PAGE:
The U.S. House of Representatives will vote on a one-week stopgap funding bill on Wednesday to avoid a federal government shutdown and provide more time for lawmakers to negotiate a deal in COVID-19 relief and government funding, a top House Democrat said on Monday.
"I am disappointed that we have not yet reached agreement on government funding. The House will vote on Wednesday on a one-week continuing resolution (CR) to keep government open while negotiations continue," House Majority Leader Steny Hoyer said on the Twitter.
Funding for federal operations dries up late Friday, meaning the House and Senate must agree on either a new 2021 spending bill or a CR to keep the wheels of government spinning.
If they don't, many federal operations go into shutdown on December 12 even as the healthcare system is stretched to its limits, a scenario lawmakers from both parties have sought to avoid in extended budget negotiations that have yet to bear fruit.
Republican and Democratic leaders have indicated that they would like the budget bill to include the next economic aid measures for COVID-19, which is surging across the nation with daily infection and death totals at alarming levels.
Economic aid is seen as vital in the coming weeks, as expanded unemployment benefits and a moratorium on evictions expire at the end of the year.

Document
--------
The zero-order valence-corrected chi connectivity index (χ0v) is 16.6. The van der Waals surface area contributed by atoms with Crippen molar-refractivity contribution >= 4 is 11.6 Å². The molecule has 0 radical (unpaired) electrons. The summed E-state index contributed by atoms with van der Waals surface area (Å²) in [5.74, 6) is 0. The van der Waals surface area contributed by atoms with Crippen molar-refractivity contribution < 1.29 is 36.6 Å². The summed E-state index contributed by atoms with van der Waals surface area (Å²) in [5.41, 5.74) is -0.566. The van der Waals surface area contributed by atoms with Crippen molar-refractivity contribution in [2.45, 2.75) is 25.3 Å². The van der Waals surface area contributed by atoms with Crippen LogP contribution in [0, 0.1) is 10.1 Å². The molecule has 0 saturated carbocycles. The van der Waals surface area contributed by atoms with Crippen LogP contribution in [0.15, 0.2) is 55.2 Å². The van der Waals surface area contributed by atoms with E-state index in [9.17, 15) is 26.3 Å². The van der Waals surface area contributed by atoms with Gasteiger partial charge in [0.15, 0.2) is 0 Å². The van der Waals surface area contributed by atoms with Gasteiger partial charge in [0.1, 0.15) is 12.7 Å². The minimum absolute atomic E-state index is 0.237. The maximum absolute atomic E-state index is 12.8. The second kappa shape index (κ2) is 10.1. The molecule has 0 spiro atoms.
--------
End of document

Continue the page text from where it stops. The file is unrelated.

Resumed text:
Lawmakers are using a $908 billion proposal as the basis for an emergency relief package that would extend unemployment insurance for millions and help small businesses struggling to stay afloat.
Without a new relief package, many Americans will soon lose their unemployment benefits and begin to face hardships like eviction and foreclosure by the end of the year.
It would also seek to assure safe and speedy distribution of COVID-19 vaccine doses that authorities expect could begin as soon as this month, following government approval.
Senate Majority Leader Mitch McConnell said he anticipated a Senate vote on the stopgap this week, after the House vote, so that negotiators can continue their work into next week if needed. "Delivering for the American people will take focus, dexterity and genuine bipartisanship," the top Republican said.
Some sticking points reportedly have emerged with the COVID relief package, including demands by Republicans for lawsuit protections for businesses and workers, and aid to state and local governments sought by Democrats. The White House signaled Monday that progress was being made.
"We are moving in the right direction, I think we're getting closer," White House economic adviser Larry Kudlow told a Washington Post virtual panel.
He said it was "likely" that President Donald Trump will sign the measure, "but again it depends, importantly, on some of the policy details inside."
U.S. President-elect Joe Biden, who succeeds Trump on January 20, has endorsed the relief proposal, saying last week it was not a complete package but a "down payment" on a more comprehensive bill next year.
(With input from Reuters, Xinhua)